It is unconscionable that after a catastrophe like Hurricane Ike that the first targets would be public health facilities. However, I should not be surprised at the brutality in Galveston. This only mirrors the actions taken in New Orleans which resulted in the closing of the Charity Hospital and the VA Medical Center in downtown New Orleans after Hurricane Katrina.
The layoffs have resulted in a severe financial blow to Galveston County. UTMB was the city's largest employer. Union officials from the Texas State Employees Union continue to organize UTMB workers as part of a plan supported by the Galveston County AFL-CIO to put pressure on the University regents to reinstate workers. Galveston City Council has also acted to request the UTMB Board of Regents "to fully support the university and its historic mission of tending to the medical needs of the indigent."
Meanwhile, the UTMB system, which has provided needed medical services for inmates in the Texas Prison systems, closed its prison hospital of 365 beds. Sick inmates are now being sent to other facilities throughout the state.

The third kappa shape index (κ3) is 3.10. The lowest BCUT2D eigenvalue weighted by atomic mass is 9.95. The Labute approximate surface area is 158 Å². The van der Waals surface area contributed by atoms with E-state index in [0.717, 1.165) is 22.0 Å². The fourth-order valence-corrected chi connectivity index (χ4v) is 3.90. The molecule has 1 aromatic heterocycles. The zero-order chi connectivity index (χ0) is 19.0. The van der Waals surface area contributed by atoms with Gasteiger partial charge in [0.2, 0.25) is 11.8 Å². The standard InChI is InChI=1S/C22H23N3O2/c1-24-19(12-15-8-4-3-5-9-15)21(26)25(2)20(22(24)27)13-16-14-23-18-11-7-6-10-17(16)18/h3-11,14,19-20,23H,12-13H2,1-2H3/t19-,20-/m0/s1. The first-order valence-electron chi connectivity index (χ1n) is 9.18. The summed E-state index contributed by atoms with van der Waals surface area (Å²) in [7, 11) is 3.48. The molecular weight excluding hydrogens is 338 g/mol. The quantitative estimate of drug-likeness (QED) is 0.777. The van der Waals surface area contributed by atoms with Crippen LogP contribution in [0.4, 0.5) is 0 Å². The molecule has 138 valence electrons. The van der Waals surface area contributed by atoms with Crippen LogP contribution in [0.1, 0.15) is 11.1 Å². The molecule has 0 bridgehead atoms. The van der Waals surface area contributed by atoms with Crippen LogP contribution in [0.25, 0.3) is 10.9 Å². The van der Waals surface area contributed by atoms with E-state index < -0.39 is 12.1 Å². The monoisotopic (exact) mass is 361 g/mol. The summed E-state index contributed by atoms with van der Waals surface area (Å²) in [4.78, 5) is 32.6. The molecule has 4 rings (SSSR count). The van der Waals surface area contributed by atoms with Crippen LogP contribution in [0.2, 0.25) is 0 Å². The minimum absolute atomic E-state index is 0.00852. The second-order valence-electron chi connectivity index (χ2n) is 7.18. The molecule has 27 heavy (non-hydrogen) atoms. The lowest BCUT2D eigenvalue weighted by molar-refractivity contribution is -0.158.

Lawmakers including Nick Lampson, D-Stafford; Gene Green, D-Houston; Kevin Brady R-Woodlands; Eddie Bernice Johnson, D-Dallas; Chet Edwards, D-Waco; and Louie Gohmert, R-Tyler; Al Green, D-Houston and Sheila Jackson-Lee, D-Houston have taken action to pressure FEMA to provide much needed services to the survivors of Hurricane Ike.
The survivors of Hurricanes Katrina and Ike should unite with each other and their supporters to demand that the Gulf Coast be rebuilt and a priority be placed on the recovery of families rather than extending the profits of the world's largest corporations. We need a bailout of those inundated by natural catastrophe.